Political crisis looms as SF accuses Poots of ‘bad faith’ on Irish Language Act
Sinn Fein has accused DUP leader Edwin Poots of acting in “bad faith”, and said that the nominations of a first minister and deputy first minister at Stormont this week have to be accompanied by the progression of Irish language legislation.
Sinn Fein’s conclusion that they “do not believe” Mr Poots will deliver on the Irish Language Act could spark a political crisis at Stormont.
When Arlene Foster formally resigns as First Minister on Monday, deputy First Minister Michelle O’Neill is automatically removed from her post as well – as the joint office can only function if both positions are filled.
Both parties will then need to re-nominate their respective first and deputy first ministers within seven days.
We believe they are acting in bad faith. We do not believe they will deliver on the Irish Language Act
If one of the parties declines to re-nominate, or if either nomination fails to gain sufficient Assembly support, then a functioning Executive cannot be formed and a snap election will become likely.
It is understood Sinn Fein had been seeking firm guarantees from Mr Poots on issues such as Irish language as a prerequisite for its engagement in the nomination process.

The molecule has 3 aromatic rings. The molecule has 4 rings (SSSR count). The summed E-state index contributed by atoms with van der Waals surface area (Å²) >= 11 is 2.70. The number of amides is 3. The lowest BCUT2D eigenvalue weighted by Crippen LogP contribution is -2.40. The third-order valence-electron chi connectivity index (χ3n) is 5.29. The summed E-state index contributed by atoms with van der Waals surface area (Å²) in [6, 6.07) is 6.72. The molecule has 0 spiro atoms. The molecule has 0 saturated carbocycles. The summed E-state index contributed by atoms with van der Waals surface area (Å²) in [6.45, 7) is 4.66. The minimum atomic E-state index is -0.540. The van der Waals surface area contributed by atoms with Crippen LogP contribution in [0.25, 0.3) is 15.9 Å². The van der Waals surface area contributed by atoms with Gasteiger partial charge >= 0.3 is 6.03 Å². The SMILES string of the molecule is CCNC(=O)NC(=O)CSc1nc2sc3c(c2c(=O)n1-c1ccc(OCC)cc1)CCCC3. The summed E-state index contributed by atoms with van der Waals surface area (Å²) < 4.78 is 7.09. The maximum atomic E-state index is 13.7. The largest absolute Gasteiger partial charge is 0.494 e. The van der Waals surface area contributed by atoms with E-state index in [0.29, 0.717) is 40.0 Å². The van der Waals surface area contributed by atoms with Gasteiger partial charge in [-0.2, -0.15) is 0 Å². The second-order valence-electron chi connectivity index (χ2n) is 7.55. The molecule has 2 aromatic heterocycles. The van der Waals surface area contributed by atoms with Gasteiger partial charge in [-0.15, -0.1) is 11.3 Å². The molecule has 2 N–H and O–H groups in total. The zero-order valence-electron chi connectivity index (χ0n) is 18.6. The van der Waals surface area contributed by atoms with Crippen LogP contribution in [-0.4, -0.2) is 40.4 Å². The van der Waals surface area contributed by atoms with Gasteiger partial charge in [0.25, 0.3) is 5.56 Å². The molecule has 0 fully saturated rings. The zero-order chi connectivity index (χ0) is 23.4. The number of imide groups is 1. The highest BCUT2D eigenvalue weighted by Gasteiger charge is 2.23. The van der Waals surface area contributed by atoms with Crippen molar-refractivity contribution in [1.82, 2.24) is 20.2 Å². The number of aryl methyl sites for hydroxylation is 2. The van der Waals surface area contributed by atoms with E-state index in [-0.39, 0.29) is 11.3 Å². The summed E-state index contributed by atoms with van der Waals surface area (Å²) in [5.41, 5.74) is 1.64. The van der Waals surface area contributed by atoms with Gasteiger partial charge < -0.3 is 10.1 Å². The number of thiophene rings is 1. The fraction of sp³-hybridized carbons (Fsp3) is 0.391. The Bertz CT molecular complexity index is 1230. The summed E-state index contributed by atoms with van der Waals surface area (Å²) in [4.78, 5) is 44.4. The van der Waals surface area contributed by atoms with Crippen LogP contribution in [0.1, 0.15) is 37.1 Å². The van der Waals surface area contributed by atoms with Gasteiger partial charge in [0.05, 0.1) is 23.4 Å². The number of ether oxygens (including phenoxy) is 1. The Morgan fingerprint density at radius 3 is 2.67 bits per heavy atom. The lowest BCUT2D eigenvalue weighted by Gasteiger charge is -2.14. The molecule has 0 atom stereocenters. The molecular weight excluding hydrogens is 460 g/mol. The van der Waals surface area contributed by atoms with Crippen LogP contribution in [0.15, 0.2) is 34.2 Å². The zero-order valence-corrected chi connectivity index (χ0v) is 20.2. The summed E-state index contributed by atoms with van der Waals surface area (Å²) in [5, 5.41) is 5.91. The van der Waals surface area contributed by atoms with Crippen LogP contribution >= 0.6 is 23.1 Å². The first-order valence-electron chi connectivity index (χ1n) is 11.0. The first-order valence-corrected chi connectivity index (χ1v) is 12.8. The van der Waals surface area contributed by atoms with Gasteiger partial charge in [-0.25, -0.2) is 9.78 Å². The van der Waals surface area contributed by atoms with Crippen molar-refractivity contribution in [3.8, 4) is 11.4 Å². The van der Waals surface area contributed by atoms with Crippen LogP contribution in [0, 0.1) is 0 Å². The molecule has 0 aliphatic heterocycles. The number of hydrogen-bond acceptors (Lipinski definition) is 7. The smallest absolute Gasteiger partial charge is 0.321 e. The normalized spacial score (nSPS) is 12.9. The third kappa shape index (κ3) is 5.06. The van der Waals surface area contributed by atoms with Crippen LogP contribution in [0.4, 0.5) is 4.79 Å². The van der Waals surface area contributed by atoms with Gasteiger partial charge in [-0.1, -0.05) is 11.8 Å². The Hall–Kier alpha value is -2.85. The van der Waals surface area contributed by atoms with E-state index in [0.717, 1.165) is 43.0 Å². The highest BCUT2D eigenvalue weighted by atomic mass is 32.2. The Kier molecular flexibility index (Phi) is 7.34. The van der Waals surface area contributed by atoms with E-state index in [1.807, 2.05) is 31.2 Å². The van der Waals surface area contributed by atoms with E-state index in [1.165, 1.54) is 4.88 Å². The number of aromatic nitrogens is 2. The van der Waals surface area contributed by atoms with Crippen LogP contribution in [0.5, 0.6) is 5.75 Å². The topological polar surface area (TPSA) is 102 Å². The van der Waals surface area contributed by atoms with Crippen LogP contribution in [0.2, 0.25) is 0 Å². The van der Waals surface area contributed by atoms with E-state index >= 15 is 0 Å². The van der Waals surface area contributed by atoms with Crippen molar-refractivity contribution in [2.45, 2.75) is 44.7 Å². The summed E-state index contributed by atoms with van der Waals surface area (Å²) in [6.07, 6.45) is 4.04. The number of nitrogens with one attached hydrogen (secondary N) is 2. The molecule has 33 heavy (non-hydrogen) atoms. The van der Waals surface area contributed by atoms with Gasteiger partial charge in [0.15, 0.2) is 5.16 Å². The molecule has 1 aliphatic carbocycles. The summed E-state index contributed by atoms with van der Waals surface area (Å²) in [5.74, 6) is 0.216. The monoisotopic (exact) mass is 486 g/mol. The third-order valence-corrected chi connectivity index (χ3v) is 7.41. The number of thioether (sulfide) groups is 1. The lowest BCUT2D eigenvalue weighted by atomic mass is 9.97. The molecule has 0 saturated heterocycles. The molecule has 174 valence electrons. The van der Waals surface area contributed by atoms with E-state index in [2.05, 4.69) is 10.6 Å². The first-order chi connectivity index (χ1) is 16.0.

A senior Sinn Fein source told the PA news agency: “Sinn Fein has scoped out Edwin Poots and the DUP, having had a series of engagements where we’ve talked and listened up until yesterday.
“Our assessment is that he is being disingenuous by saying publicly that he will honour commitments agreed in NDNA (New Decade, New Approach).
“We believe they are acting in bad faith. We do not believe they will deliver on the Irish Language Act.
“Our position is that the nomination for first minister and deputy first minister has to be accompanied by legislation on the Irish language.”
Mr Poots has previously pledged to implement Irish language legislation at Stormont as quickly as possible.
The new DUP leader said last week he wished to “expedite” the rollout of all outstanding aspects of the New Decade, New Approach (NDNA) deal that re-established powersharing in 2020.
The cultural elements of NDNA, include protections for Irish and Ulster Scots, would have to be delivered in the form of amendments to the 1998 Northern Ireland Act.
Sinn Fein wants those legislative changes passed before the end of the current Assembly mandate next spring.
It is understood the party wants to see progression of the amendments introduced in tandem with the process of nominations for first and deputy first minister.